Yet I know at the back of my mind, I can't blame her or even the boy. What are they to do? Playing the "tragic lovers" angle is their best chance at getting sponsors. This is vital for their survival. If they ride along, they could get out alive—and together—so why wouldn't they?

It's hard to force that smile

When I see our old friends and I'm alone

I have four other mouths to feed. I can mope and watch them die, or hunt and mope at the same time.

The look of pity in the eyes of everyone in the Hob recklessly throws fuel to my fire. They say there are a lot of other girls out there, most dying to get me. Don't they understand? Can't they ever understand? There can't be anyone else. There's no one else who knows me like Katniss does. It sounds like a cheesy Capitol soap opera line, but the best way I can put it is that I never open my heart to trust anyone in this world, because no, no one helped me when my family was starving. No one helped us but me. Yet Katniss has learned how to pry it open and stick herself in there. So no one can ever take her place.

But it's not as if I can actually say that. So I just shrug all the comments off and continue trading. I tell myself a thousand times over that I have to be strong, not only for my family now, but for Katniss'. I remind myself I have seven people all in all to feed. I can pretend. I can appear to be enduring and level-headed. When in truth I'm losing my head every time Katniss becomes injured in firestorms or bitten by nasty insects.

Still harder getting up, getting dressed

Living with this regret

There are days every now and again

I pretend I'm okay

She comes back.

With him.

Katniss Everdeen and Peeta Mellark make it out of the arena alive, as victors. They each get ownership of luxurious houses in the Victor's Village.

What about me? I am promoted. From best friend to cousin.

I force myself to deal with it. With Peeta and Katniss being neighbors and lovers. With them practically living together everyday. I can live with it, if it helps her, if it keeps her alive.

What hurts the most is being so close

And having so much to say

And not seeing that loving you is what I was trying to do

Katniss' eyes meet mine on that train platform. She is so different, with her smooth skin and silky hair, and yet much the same. Still the Katniss Everdeen I loved. The Katniss Everdeen I can't have.

How come that just in a period of weeks, we've become so different? She is rich, popular, wanted and loved. She doesn't need to hunt. She doesn't need money. She doesn't need me. Not anymore.

Suddenly, I can't find the motivation to try to get to know her again. Suddenly, I feel like there's no place for her and me, no place for Katniss Everdeen and Gale Hawthorne, in this world. No hope.

If only I told Katniss how I felt before she left. If only I didn't wait until the very last minute, plunging myself into denial because I am scared to get hurt again.

I have so many things to say. How come I only found them when it's already too late?

What hurts the most is… never knowing what could've been

After a few weeks of havoc and mandatory ceremonies, almost everyone in District 12 is back to normal.

I am hesitant to go back to the woods. It feels stupid. Hunting like nothing ever happened, when I can't even look at the woods without hurting. I work at the mines now. Why tolerate this masochistic streak?

I work my back off at chopping wood for the fireplace—which, because of the heat, I know we don't need anyways, my brain taunts me—until sweat shakes off my every pore. Rory and Vick start looking at me funny. I ignore them.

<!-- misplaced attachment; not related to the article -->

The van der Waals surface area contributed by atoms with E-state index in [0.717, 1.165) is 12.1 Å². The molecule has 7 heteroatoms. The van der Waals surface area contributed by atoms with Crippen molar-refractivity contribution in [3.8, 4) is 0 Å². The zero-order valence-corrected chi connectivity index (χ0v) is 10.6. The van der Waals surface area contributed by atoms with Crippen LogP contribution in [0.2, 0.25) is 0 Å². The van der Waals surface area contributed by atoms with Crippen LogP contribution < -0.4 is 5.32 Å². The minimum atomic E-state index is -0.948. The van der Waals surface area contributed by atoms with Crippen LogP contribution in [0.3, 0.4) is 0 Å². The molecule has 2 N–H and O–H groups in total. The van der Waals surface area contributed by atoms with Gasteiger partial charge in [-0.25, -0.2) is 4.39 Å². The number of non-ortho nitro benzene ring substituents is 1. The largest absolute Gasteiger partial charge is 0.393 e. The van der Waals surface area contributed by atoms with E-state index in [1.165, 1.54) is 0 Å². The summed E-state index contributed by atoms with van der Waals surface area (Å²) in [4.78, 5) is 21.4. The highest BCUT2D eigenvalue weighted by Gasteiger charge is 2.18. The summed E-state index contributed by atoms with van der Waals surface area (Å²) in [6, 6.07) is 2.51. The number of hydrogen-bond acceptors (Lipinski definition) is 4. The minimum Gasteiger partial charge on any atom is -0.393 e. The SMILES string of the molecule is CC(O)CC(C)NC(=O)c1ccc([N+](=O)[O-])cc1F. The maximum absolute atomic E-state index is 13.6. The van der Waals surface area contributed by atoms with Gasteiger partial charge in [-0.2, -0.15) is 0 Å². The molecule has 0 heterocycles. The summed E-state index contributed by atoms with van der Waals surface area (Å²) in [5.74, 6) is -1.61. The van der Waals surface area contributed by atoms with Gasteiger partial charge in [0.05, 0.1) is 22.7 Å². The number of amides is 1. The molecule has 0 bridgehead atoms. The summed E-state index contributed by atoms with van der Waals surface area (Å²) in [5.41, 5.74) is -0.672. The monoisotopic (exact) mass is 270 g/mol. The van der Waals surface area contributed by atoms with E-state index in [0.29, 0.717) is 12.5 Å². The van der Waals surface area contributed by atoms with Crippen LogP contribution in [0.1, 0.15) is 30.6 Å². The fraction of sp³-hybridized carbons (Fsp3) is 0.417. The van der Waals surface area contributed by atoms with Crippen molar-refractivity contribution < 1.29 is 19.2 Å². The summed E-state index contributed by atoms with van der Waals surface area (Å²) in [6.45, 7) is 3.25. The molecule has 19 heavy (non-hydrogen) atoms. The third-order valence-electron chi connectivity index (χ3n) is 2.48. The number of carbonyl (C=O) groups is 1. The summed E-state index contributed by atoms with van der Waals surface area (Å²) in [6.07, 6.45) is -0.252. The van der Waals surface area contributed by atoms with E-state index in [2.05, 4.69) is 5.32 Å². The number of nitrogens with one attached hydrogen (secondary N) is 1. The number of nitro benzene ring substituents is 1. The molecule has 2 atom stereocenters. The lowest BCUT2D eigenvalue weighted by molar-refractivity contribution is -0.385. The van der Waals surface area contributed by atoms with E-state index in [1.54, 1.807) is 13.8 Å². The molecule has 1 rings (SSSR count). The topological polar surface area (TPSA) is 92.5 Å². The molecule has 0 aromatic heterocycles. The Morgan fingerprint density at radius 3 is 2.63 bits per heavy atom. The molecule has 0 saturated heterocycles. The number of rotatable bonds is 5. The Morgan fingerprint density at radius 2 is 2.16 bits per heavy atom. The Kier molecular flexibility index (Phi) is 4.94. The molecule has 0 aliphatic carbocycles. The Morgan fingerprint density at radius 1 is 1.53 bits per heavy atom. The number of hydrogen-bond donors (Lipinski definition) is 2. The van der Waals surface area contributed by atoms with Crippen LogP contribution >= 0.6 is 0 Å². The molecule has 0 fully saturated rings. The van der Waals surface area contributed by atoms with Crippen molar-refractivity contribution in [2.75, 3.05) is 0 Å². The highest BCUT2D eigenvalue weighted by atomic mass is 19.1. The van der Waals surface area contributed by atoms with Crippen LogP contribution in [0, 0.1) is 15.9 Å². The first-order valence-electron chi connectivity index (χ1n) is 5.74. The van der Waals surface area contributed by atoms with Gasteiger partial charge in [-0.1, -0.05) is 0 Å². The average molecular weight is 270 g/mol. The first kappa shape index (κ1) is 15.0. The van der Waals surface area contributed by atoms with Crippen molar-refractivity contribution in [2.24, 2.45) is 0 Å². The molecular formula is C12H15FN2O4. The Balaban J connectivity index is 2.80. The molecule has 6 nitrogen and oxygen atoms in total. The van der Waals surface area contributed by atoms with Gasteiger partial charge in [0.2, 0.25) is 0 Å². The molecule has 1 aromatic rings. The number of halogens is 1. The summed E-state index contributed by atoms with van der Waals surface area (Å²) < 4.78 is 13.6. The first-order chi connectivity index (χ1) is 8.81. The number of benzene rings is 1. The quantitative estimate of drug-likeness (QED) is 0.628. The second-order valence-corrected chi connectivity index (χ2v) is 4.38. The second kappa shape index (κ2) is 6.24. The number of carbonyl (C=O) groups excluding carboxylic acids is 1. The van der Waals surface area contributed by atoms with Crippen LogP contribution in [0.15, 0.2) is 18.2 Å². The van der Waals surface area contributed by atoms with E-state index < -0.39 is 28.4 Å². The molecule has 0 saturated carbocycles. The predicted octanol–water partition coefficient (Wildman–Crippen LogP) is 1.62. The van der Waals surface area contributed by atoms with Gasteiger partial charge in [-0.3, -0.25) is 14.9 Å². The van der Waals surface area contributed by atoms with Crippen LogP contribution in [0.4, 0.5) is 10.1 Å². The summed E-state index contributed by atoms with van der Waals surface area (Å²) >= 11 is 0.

After an hour or two, however, Posy comes up to me and tugs my trousers.

"What is it?" I ask her. She looks at me with wonder.

"Aren't you supposed to be with Katniss today?" she innocently asks back.

I don't know what got into me, but I drop my axe and run back home. I quickly wipe my sweat off with a towel and put a shirt on. Taking my empty bag for game, I spring out of the house.

There is suddenly a ravaging feeling inside me. A desperate, urgent calling to see Katniss again. Because no matter how much I try to suppress it, I can't give up my feelings for her. I think I even cried like a baby somewhere along the way.

When I finally come to our place, I see her.

How I miss her. How could I have convinced myself I can deal with everything? I stare and stare at her, her form, her face, her eyes. Eyes filled with part despair, part anticipation. Eyes filled with tears. For me. Just for me, this time.

She runs toward me and throws her arms around me and my mind moans her name over and over again. I hug her back just as tightly. She sobs and sobs and I can't let her go.

We go through the day like it was an ordinary Sunday, before the Reaping, before the Games, before Peeta. We eat, we hunt, we fish, we gather. We talk about everything but mining and the Games, which suits me just fine because I want this day to be about us, just us and our lives before all this shit happened.

I don't want the day to be over, but she says she needs to go back home without trading. Away from me. Back to him. I think I'm getting too emotional and out of control these days, but I don't care. I can't let her go without doing something because I can't, God knows I just can't live with one more regret.

I take her face in my hands and kiss her. She moans and I lose it. Her hands find the front of my shirt and her fingers stay there.

"I had to do that. At least once," I say breathlessly. Then I run away.

I am so close, so close at having her. Yet not quite close enough. If I kissed her before the Reaping, would she have responded? Would she have loved me back? Would we have ended up together?

The truth is, it hurts that I can't be with her. It hurts that the circumstances made us live lives so miserable, so controlled by the Capitol. It hurts that I didn't take a shot when I could've.

Now that I think of it, what hurts the most is never knowing what could've been.